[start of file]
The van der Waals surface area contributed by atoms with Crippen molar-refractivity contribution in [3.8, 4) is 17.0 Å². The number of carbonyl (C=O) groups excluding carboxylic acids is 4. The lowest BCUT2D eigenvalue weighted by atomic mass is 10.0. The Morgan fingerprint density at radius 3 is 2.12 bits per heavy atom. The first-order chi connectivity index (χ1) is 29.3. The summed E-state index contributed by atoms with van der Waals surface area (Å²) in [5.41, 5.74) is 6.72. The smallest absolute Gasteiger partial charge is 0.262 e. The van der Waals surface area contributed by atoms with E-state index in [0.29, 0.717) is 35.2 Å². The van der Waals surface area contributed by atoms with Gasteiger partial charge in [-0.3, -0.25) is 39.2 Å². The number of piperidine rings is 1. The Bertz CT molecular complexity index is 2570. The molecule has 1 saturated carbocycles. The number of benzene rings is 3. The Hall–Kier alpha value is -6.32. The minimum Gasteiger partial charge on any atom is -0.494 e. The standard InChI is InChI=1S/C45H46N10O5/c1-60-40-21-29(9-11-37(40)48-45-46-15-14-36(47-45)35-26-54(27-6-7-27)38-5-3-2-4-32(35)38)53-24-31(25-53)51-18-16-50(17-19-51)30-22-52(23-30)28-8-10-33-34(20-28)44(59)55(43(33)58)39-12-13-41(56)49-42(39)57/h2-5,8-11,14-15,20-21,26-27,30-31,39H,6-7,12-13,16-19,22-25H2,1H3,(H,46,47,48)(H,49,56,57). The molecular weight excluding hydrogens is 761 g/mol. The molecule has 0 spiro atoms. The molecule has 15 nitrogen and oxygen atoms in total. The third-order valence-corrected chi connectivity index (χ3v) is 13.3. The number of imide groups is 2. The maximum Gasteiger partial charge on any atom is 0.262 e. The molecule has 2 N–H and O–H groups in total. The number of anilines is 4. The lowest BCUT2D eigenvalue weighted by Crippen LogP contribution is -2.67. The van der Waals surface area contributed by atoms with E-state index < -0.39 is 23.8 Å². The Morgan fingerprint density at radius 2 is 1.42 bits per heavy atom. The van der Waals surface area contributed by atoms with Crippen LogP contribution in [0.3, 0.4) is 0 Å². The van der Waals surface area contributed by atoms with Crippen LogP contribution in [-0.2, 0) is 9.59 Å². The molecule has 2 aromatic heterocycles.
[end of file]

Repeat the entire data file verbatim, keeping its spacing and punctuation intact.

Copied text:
The van der Waals surface area contributed by atoms with Crippen molar-refractivity contribution in [3.8, 4) is 17.0 Å². The number of carbonyl (C=O) groups excluding carboxylic acids is 4. The lowest BCUT2D eigenvalue weighted by atomic mass is 10.0. The Morgan fingerprint density at radius 3 is 2.12 bits per heavy atom. The first-order chi connectivity index (χ1) is 29.3. The summed E-state index contributed by atoms with van der Waals surface area (Å²) in [5.41, 5.74) is 6.72. The smallest absolute Gasteiger partial charge is 0.262 e. The van der Waals surface area contributed by atoms with E-state index in [0.29, 0.717) is 35.2 Å². The van der Waals surface area contributed by atoms with Gasteiger partial charge in [-0.3, -0.25) is 39.2 Å². The number of piperidine rings is 1. The Bertz CT molecular complexity index is 2570. The molecule has 1 saturated carbocycles. The number of benzene rings is 3. The Hall–Kier alpha value is -6.32. The minimum Gasteiger partial charge on any atom is -0.494 e. The standard InChI is InChI=1S/C45H46N10O5/c1-60-40-21-29(9-11-37(40)48-45-46-15-14-36(47-45)35-26-54(27-6-7-27)38-5-3-2-4-32(35)38)53-24-31(25-53)51-18-16-50(17-19-51)30-22-52(23-30)28-8-10-33-34(20-28)44(59)55(43(33)58)39-12-13-41(56)49-42(39)57/h2-5,8-11,14-15,20-21,26-27,30-31,39H,6-7,12-13,16-19,22-25H2,1H3,(H,46,47,48)(H,49,56,57). The molecular weight excluding hydrogens is 761 g/mol. The molecule has 0 spiro atoms. The molecule has 15 nitrogen and oxygen atoms in total. The third-order valence-corrected chi connectivity index (χ3v) is 13.3. The number of imide groups is 2. The maximum Gasteiger partial charge on any atom is 0.262 e. The molecule has 2 N–H and O–H groups in total. The number of anilines is 4. The lowest BCUT2D eigenvalue weighted by Crippen LogP contribution is -2.67. The van der Waals surface area contributed by atoms with E-state index < -0.39 is 23.8 Å². The Morgan fingerprint density at radius 2 is 1.42 bits per heavy atom. The van der Waals surface area contributed by atoms with Crippen LogP contribution in [0.3, 0.4) is 0 Å². The van der Waals surface area contributed by atoms with Crippen LogP contribution in [-0.2, 0) is 9.59 Å². The molecule has 2 aromatic heterocycles.